Waiting for Godot Analysis

In Waiting For Godot, how does Beckett reflect the mood of post-war environments? Refer to 1 other related text in your response. [1000 words]

Texts are often permeated by the concerns and paradigms of the society from which they emerge, as the work may be shaped by, or respond to, these ideas. The period known as ‘After the Bomb’ or the Cold War, was characterised by an intensified questioning of human beliefs and values, thus many texts from this period reflect this.   Through examining Samuel Beckett’s 1949 play Waiting for Godot and John Frankenheimer’s 1962 film The Manchurian Candidate, one can see how the intensified questioning of freedom and absolutes was a key thematic concern in After the Bomb texts.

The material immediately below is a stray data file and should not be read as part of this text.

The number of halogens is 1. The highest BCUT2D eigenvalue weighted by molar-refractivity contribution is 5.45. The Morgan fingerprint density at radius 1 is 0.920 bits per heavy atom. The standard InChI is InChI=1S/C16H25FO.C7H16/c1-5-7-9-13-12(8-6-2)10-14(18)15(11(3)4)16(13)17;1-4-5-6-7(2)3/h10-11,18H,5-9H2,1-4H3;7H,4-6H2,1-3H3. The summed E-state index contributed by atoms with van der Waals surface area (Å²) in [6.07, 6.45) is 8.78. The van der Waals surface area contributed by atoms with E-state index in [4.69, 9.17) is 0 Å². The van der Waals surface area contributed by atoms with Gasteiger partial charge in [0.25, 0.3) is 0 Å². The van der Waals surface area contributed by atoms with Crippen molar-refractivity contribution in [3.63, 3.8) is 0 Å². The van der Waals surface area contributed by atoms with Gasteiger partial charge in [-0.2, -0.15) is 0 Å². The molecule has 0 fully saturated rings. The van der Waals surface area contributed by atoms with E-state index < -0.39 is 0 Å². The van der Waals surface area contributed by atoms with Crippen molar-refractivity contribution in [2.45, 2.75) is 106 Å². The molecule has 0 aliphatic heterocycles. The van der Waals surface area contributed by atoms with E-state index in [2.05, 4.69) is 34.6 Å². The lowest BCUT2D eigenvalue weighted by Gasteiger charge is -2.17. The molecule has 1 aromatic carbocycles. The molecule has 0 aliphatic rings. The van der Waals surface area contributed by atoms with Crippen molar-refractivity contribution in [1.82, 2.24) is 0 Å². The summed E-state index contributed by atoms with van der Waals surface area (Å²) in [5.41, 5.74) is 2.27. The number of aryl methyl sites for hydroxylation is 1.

The conflict between self-determination and subjugation from authorities is a key issue in many texts from this period. The importance of liberty to people during the Cold War was expressed by US Secretary of Defence, Caspar Weinberger, "It's all about freedom. Individual, personal, human freedom and whether we, and our children will be allowed to exercise it". Waiting for Godot utilises absurdity to make ridiculous the things that are irrational and very terrible, demonstrating the ludicrous nature of the domination of the individual. Beckett’s work is a product of Theatre of the Absurd movement which Ionesco described as “That which is devoid of purpose...Cut off from his religious, metaphysical, and transcendental roots, man   is lost; all his actions become senseless, absurd, useless”. Though this style of theatre is grounded in Existentialism, the play both reflects and contradicts this type of thought. The autonomy that comes with not being dictated by religion is instantly suppressed by a faceless authority figure; Godot’s peripheral presence overrides the ability of the characters to do anything, as the title Waiting for Godot and Vladimir constantly reiterate, “’If we dropped [Godot]?’ ‘He’d punish us’”. This subordination of their free will is...